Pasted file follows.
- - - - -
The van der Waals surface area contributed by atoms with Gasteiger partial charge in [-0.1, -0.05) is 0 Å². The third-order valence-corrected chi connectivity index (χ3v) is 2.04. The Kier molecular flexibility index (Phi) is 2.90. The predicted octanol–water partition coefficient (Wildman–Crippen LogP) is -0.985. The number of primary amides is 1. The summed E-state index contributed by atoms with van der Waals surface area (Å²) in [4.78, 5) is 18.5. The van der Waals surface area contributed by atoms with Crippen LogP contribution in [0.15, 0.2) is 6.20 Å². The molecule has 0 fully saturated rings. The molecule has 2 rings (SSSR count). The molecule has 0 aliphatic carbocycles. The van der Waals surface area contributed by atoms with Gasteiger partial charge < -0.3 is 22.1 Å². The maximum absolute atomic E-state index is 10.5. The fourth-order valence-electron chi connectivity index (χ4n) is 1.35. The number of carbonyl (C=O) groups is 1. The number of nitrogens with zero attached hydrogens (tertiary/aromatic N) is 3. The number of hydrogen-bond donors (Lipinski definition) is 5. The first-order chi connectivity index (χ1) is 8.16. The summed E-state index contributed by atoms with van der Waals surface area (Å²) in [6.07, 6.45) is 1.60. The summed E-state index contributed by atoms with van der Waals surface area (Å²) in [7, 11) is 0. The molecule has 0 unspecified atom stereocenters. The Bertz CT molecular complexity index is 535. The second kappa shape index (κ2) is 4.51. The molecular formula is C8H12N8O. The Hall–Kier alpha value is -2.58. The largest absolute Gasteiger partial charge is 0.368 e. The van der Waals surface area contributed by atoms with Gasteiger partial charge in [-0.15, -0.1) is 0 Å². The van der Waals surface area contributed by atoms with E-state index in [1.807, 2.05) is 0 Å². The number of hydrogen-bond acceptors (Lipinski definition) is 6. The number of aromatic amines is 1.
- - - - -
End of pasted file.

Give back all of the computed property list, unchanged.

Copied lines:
The van der Waals surface area contributed by atoms with Gasteiger partial charge in [-0.1, -0.05) is 0 Å². The third-order valence-corrected chi connectivity index (χ3v) is 2.04. The Kier molecular flexibility index (Phi) is 2.90. The predicted octanol–water partition coefficient (Wildman–Crippen LogP) is -0.985. The number of primary amides is 1. The summed E-state index contributed by atoms with van der Waals surface area (Å²) in [4.78, 5) is 18.5. The van der Waals surface area contributed by atoms with Crippen LogP contribution in [0.15, 0.2) is 6.20 Å². The molecule has 0 fully saturated rings. The molecule has 2 rings (SSSR count). The molecule has 0 aliphatic carbocycles. The van der Waals surface area contributed by atoms with Gasteiger partial charge < -0.3 is 22.1 Å². The maximum absolute atomic E-state index is 10.5. The fourth-order valence-electron chi connectivity index (χ4n) is 1.35. The number of carbonyl (C=O) groups is 1. The number of nitrogens with zero attached hydrogens (tertiary/aromatic N) is 3. The number of hydrogen-bond donors (Lipinski definition) is 5. The first-order chi connectivity index (χ1) is 8.16. The summed E-state index contributed by atoms with van der Waals surface area (Å²) in [6.07, 6.45) is 1.60. The summed E-state index contributed by atoms with van der Waals surface area (Å²) in [7, 11) is 0. The molecule has 0 unspecified atom stereocenters. The Bertz CT molecular complexity index is 535. The second kappa shape index (κ2) is 4.51. The molecular formula is C8H12N8O. The Hall–Kier alpha value is -2.58. The largest absolute Gasteiger partial charge is 0.368 e. The van der Waals surface area contributed by atoms with Gasteiger partial charge in [-0.15, -0.1) is 0 Å². The van der Waals surface area contributed by atoms with E-state index in [1.807, 2.05) is 0 Å². The number of hydrogen-bond acceptors (Lipinski definition) is 6. The number of aromatic amines is 1.